Savannah’s Vaughnette Goode-Walker, AKA Sista V, is a teacher, a journalist, an historian, an author, and a poet. For 10 years, Goode-Walker has been educating locals and visitors with her insightful walking tours, Footprints of Savannah, which focus on the slave trade, cotton trade, and urban slavery in Savannah.
"My walk follows the footpaths of Africans from slavery to freedom," said Goode-Walker.
Goode-Walker is the co-author of two books about Civil War-era Savannah including "Brokers, Bankers and Bay Lane: Inside the Slave Trade" and shares her vast knowledge of Savannah history with her popular tours.
"My tour is called footprints because I look at the footprints of the buildings where things happened," Goode-Walker continued, citing the lanes of pathways urban people used in front of the old courthouse on Wright Square as an example. "You can tell that story, I mean it’s great when you can be there in person, but you can also do it virtually through pictures. The history is already in the mind of the person who is with you. I’m not a storyteller, I’m a history teller."
Goode-Walker had to stop doing her walking tours in the wake of the pandemic, with several months worth of bookings swept away, but she has been able to adapt her tour for Zoom, and is ready to engage with people about Savannah history again.
As a 30-year veteran of radio and television broadcasting, Goode-Walker felt comfortable with the transition to virtual tours.
"I’ll tell you something the old gospel singers used to say. I don’t attempt anything, I just do it," said Goode-Walker with a laugh. "I’m loving this virtual thing because it’s digital. It’s part of my old world and my new world mixing together."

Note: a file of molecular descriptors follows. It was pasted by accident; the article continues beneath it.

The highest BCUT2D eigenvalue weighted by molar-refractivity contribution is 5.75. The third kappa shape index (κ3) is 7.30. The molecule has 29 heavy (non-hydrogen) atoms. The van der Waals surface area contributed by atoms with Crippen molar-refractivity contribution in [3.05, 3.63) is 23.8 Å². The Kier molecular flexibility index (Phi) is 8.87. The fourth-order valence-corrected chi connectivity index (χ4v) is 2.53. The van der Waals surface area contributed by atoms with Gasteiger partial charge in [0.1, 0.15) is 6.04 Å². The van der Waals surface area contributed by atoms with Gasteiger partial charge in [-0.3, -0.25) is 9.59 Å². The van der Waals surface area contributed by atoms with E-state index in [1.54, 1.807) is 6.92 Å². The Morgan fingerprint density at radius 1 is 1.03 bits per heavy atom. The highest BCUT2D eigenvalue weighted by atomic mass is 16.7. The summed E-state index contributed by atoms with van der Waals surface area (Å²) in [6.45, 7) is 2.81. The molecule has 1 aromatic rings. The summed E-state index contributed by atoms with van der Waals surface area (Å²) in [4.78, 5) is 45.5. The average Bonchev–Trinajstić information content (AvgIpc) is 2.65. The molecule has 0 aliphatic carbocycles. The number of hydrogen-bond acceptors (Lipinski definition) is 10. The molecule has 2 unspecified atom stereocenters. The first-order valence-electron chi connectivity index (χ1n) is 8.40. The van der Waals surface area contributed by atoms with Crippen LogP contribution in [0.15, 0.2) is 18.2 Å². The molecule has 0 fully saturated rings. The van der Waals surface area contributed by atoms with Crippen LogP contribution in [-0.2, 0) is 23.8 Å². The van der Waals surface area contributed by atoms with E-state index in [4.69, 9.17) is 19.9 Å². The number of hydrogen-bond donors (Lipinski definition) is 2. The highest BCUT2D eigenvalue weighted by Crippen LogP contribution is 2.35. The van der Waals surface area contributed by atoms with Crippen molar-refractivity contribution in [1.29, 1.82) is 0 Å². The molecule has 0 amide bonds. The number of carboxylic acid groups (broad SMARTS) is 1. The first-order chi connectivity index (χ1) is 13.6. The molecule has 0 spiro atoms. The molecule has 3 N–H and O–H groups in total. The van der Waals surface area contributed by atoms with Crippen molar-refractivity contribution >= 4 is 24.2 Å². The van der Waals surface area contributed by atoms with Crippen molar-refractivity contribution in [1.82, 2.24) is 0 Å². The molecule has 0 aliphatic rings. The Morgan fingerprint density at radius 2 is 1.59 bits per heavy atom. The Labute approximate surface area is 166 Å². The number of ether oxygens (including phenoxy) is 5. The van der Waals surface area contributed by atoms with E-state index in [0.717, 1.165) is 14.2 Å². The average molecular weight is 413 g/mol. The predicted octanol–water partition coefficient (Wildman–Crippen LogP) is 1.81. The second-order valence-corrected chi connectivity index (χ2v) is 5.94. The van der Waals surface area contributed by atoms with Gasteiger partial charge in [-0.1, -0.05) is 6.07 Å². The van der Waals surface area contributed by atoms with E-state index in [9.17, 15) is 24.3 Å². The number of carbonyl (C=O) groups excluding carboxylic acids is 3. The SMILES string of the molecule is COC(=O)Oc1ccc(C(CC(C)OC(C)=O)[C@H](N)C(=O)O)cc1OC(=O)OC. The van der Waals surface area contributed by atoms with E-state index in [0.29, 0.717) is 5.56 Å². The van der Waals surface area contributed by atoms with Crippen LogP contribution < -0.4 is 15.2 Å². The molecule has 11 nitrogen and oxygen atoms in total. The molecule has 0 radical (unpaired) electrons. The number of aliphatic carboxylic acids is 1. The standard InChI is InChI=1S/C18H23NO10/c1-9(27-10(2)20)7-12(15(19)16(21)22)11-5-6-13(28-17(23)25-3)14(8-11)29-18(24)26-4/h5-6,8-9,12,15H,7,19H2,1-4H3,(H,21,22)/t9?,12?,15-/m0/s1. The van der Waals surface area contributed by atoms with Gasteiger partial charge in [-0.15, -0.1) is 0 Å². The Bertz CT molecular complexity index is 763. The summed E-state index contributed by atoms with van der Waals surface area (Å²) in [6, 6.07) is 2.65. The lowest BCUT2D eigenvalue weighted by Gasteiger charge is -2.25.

The idea to switch to digital formed when Goode-Walker, who had been giving a tour for a hidden history class at the Savannah College of Art and Design for several years, offered to do a virtual tour for the online class. The students enjoyed it and gave good reviews.
Since January, Goode-Walker had also been posting one minute conversations that occurred after her tours on the Footprints of Savannah Facebook page and realized that using a digital platform was a good way to reach people.
"Doing them online has revived that excitement for me," said Goode-Walker. "I was looking at doing a Footpaths of Savannah podcast and I went through all my old tour scripts. I counted the pages and I had 275 pages from over 10 years of tours that I created."
Goode-Walker attributes her wealth of local knowledge to Whittington Johnson, author of "Black Savannah," whom she met years ago. Johnson, in Obi Wan Kenobi mentor-mode, gave Goode-Walker 13 questions about Savannah to study, and she often goes back to them to sharpen her history skills.
"When you’ve answered these questions, Grasshopper, you will know the history," Goode-Walker playfully recalled Johnson saying.
Goode-Walker hopes to pick up her walking tours again soon, but in the meantime, you can contact her at footprintsofsavannah.com to set up a Zoom tour.
"I engage my guests, every tour is different, so even with these virtual tours it’s not by rote," Goode-Walker explained. "It is the feeling of how the conversation goes, they can stop me in the middle of it and ask questions, and we go from there. That’s the same thing I want to project when I talk to people on a Zoom platform."
"I do these tours for education. I’m not really trying to make a living off of this. I enjoy the work that I do and people are interested in our city and history."